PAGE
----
The problem that we face, and my guess the reason for the anxiety among the public, is that we've built an entire Internet ecosystem that is built around the assumption of unlimited data. Video and application streaming, network storage / cloud, VoIP and FaceTime, digital software distribution, streaming advertising, and even things like "work from home"... the whole American Internet ecosystem was built around the assumption that monthly data consumption was not an issue, and it's been like this for decades. You have entire generations of people who have grown up, knowing nothing but unlimited data; numerous companies building software from AAPL to a startup without having to worry about data consumption. Suddenly, you have ISP's coming out of nowhere shattering assumption, and it's going to throw the whole system into chaos. Users never paid attention to how much data their lifestyles consumed, and now they have to quantify and track something they never had done before. Doesn't matter if the cap is set at a reasonable level, the unknown of it, the sudden change of the assumption, is going to make people uneasy, scared and angry. Companies who have people working from home because they assume that those employees have unlimited data - are they going to face bills from their employees for the data that was consumed? Advertisers who streamed unwanted videos - does it go from just an annoyance to a real cost pain point for users? Is FaceTiming grandma have a much more discreet cost? Even the idea of something in the past as simple as watching a YouTube video all of a sudden has a real, quantifiable cost attached to it.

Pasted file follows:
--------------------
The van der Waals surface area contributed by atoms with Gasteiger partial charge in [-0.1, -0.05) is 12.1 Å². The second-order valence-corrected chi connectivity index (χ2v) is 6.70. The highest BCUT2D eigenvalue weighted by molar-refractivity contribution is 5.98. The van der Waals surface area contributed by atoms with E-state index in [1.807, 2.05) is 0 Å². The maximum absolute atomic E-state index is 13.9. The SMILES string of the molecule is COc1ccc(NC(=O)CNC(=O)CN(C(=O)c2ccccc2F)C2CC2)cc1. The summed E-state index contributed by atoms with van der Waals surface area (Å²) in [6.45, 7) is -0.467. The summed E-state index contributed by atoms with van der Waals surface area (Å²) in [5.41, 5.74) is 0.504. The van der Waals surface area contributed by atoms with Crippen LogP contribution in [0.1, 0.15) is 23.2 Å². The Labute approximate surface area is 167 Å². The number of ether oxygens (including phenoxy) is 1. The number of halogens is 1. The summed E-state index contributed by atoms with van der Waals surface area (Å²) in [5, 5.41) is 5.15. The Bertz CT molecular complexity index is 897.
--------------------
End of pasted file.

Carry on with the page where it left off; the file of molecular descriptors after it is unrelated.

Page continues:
Comment Japan has Problems but Not Driven by Technology (Score 1) 360